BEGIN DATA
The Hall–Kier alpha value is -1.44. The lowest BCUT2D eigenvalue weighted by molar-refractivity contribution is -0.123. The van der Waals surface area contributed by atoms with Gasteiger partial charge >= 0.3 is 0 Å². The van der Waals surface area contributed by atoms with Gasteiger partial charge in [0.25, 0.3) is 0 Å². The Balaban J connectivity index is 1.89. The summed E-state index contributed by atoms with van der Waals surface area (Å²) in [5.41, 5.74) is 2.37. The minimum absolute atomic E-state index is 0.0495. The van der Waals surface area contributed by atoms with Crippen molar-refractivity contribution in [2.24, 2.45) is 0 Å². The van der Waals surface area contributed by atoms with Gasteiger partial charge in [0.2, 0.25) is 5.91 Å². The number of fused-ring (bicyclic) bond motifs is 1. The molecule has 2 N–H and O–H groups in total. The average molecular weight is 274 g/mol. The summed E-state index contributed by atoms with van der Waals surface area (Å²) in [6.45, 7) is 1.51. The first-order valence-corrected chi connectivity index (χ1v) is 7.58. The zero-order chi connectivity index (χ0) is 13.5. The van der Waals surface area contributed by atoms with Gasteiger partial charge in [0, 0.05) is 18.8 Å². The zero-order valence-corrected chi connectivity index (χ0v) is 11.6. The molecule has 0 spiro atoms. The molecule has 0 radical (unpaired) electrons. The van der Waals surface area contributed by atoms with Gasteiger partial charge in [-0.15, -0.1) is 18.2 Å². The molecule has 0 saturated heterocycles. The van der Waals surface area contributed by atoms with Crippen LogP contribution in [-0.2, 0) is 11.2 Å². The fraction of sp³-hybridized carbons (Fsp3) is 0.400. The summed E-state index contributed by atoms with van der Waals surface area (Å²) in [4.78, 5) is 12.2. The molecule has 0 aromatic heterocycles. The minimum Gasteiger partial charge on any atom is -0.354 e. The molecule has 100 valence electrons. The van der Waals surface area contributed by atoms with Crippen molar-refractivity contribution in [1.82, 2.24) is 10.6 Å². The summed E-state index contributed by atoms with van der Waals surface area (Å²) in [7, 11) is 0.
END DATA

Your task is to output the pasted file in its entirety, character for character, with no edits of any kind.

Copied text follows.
The Hall–Kier alpha value is -1.44. The lowest BCUT2D eigenvalue weighted by molar-refractivity contribution is -0.123. The van der Waals surface area contributed by atoms with Gasteiger partial charge >= 0.3 is 0 Å². The van der Waals surface area contributed by atoms with Gasteiger partial charge in [0.25, 0.3) is 0 Å². The Balaban J connectivity index is 1.89. The summed E-state index contributed by atoms with van der Waals surface area (Å²) in [5.41, 5.74) is 2.37. The minimum absolute atomic E-state index is 0.0495. The van der Waals surface area contributed by atoms with Crippen molar-refractivity contribution in [2.24, 2.45) is 0 Å². The van der Waals surface area contributed by atoms with Gasteiger partial charge in [0.2, 0.25) is 5.91 Å². The number of fused-ring (bicyclic) bond motifs is 1. The molecule has 2 N–H and O–H groups in total. The average molecular weight is 274 g/mol. The summed E-state index contributed by atoms with van der Waals surface area (Å²) in [6.45, 7) is 1.51. The first-order valence-corrected chi connectivity index (χ1v) is 7.58. The zero-order chi connectivity index (χ0) is 13.5. The van der Waals surface area contributed by atoms with Gasteiger partial charge in [0, 0.05) is 18.8 Å². The zero-order valence-corrected chi connectivity index (χ0v) is 11.6. The molecule has 0 spiro atoms. The molecule has 0 radical (unpaired) electrons. The van der Waals surface area contributed by atoms with Gasteiger partial charge in [-0.15, -0.1) is 18.2 Å². The molecule has 0 saturated heterocycles. The van der Waals surface area contributed by atoms with Crippen LogP contribution in [-0.2, 0) is 11.2 Å². The fraction of sp³-hybridized carbons (Fsp3) is 0.400. The summed E-state index contributed by atoms with van der Waals surface area (Å²) in [4.78, 5) is 12.2. The molecule has 0 aromatic heterocycles. The minimum Gasteiger partial charge on any atom is -0.354 e. The molecule has 100 valence electrons. The van der Waals surface area contributed by atoms with Crippen molar-refractivity contribution in [1.82, 2.24) is 10.6 Å². The summed E-state index contributed by atoms with van der Waals surface area (Å²) in [7, 11) is 0.